Where is your charity directed?

Now in Joppa there was a disciple whose name was Tabitha, which in Greek is Dorcas. She was devoted to good works and acts of charity. At that time she became ill and died. When they had washed her, they laid her in a room upstairs. Since Lydda was near Joppa, the disciples, who heard that Peter was there, sent two men to him with the request, “Please come to us without delay.” So Peter got up and went with them; and when he arrived, they took him to the room upstairs. All the widows stood beside him, weeping and showing tunics and other clothing that Dorcas had made while she was with them. Peter put all of them outside, and then he knelt down and prayed. He turned to the body and said, “Tabitha, get up.” Then she opened her eyes, and seeing Peter, she sat up. He gave her his hand and helped her up. Then calling the saints and widows, he showed her to be alive. (Acts 9:36-41)

About a year after graduating from college (almost 25 years ago now), I got a job at Cathedral Shelter of Chicago, one of the Episcopal Charities of the Diocese of Chicago.

I didn’t know it, but I had walked into the middle of an ongoing dispute between the executive director (I was his assistant) and the board of directors over the future direction of the agency.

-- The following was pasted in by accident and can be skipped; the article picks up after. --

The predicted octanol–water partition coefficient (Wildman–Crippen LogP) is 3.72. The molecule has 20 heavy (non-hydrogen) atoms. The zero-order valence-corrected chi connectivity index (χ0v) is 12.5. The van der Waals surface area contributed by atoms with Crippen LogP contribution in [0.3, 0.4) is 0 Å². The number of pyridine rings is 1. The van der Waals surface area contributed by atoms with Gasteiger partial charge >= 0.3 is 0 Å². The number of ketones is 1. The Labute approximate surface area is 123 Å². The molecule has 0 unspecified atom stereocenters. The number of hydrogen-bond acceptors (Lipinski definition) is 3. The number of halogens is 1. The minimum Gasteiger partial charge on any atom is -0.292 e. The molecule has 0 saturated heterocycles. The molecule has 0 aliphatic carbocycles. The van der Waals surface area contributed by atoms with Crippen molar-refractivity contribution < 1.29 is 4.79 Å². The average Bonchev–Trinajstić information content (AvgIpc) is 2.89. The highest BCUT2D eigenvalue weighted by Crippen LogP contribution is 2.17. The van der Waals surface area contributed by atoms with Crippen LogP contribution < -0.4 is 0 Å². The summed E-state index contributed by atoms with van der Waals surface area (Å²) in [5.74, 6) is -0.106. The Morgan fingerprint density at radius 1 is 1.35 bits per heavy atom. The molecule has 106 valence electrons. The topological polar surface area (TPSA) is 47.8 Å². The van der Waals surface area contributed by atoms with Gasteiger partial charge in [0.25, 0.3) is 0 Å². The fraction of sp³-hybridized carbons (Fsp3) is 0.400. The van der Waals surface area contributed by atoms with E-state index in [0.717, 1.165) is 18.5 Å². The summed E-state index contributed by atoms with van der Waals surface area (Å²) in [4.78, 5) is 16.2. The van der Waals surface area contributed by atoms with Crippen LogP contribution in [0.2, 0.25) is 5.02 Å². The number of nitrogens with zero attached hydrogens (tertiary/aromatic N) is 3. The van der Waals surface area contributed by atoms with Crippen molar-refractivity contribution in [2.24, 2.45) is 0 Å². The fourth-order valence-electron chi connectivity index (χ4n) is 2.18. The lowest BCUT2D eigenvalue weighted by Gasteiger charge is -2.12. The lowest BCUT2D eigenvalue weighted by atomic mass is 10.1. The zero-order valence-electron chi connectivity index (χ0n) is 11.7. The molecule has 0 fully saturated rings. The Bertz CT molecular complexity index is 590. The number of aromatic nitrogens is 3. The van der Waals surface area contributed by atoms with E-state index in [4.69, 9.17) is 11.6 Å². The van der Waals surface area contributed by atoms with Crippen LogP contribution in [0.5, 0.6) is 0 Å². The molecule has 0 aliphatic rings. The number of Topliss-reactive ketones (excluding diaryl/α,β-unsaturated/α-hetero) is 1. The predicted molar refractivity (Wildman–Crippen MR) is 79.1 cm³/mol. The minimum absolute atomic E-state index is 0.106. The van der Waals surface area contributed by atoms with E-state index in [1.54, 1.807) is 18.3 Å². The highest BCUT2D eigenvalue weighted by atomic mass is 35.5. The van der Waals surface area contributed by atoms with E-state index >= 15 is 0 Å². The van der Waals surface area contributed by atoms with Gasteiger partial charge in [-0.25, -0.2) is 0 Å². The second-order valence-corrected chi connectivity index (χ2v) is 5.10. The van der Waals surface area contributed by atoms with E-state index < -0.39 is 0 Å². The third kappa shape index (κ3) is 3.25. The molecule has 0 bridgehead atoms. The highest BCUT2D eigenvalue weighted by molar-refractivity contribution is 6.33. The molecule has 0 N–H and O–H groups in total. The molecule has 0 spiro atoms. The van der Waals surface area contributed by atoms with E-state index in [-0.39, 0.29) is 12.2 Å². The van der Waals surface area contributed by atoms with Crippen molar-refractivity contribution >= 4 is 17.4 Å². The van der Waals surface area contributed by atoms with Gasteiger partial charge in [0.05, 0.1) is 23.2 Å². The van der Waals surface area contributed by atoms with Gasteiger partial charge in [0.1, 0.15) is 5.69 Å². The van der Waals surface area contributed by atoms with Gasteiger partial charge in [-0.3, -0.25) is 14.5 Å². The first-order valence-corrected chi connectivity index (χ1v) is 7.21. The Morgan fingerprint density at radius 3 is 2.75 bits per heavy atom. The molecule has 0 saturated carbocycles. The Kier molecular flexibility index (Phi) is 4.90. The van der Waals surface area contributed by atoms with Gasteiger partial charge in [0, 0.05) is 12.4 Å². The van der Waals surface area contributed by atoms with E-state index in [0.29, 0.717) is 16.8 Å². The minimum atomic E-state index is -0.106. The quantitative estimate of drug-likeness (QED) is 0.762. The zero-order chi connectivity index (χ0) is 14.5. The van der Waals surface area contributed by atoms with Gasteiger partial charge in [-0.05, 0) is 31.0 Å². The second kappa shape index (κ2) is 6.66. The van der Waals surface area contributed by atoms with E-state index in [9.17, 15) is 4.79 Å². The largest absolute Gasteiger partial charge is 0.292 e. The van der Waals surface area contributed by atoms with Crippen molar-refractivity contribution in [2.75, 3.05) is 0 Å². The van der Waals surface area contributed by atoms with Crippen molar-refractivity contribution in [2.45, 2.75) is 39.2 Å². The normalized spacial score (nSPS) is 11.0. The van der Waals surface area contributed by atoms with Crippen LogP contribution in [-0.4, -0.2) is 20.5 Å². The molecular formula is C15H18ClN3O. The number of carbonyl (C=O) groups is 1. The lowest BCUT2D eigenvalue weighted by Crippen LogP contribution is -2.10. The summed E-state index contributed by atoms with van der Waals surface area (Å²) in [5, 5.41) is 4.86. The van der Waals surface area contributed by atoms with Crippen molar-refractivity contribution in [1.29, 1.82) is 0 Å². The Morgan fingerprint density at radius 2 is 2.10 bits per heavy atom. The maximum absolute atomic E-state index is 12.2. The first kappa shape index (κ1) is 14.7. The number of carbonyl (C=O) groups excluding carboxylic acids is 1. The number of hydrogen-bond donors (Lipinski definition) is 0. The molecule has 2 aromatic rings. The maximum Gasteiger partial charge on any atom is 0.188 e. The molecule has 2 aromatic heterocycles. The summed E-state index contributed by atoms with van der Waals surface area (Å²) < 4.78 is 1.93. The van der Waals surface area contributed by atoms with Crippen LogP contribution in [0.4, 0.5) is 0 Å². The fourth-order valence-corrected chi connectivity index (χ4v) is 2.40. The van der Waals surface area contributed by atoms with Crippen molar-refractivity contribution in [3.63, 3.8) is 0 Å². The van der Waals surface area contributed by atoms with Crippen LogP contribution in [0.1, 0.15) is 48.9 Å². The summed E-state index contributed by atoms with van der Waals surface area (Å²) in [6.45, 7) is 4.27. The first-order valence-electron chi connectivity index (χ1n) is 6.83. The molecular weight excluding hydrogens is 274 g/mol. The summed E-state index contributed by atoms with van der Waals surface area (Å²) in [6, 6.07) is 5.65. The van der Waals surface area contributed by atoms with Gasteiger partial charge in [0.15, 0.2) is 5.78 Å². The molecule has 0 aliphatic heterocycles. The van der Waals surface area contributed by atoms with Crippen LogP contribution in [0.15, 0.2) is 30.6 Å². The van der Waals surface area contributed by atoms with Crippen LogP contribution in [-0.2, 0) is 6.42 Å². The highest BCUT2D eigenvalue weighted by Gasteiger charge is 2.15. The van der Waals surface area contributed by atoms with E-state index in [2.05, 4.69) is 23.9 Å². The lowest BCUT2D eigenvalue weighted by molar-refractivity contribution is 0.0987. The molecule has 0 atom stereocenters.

The dispute boiled down to whether Cathedral Shelter should emphasize programs like its Christmas Basket distribution, very popular with suburban parishes, or seek state funding to expand its residential halfway house for recovering addicts. In the fallout of the disagreement, my boss was let go (and I went with him, three months after I had been hired).

As you can see from the Cathedral Shelter website, their inpatient addiction treatment program was recognized as “Best of Chicago” from 2008-2011. They continue to offer the popular Christmas Basket program, but it’s listed third among their programs and services.

Peter doesn’t know it, but he’s about to turn the same corner. He will meet Cornelius in tomorrow morning’s reading, and his experience will raise a question of emphasis.

Should the Jewish believers in the Way continue to focus only on themselves and on helping through acts of charity like those exemplified by Dorcas?

Or will the new church have to also embrace the much harder road of reconciling Jew and Gentile, proclaiming more broadly the saving love of Jesus Christ and incorporating people who will stretch and test their capabilities?

It’s not an all-or-nothing choice, but a new emphasis that will take the church in many new directions and shape its mission profoundly.

At the heart of that decision, however, is Peter — the faithful disciple who not only “gave her his hand and helped her up” (Acts 9:41), but also proclaimed “I truly understand that God shows no partiality, but in every nation anyone who fears him and does what is right is acceptable to him” (Acts 10:34).

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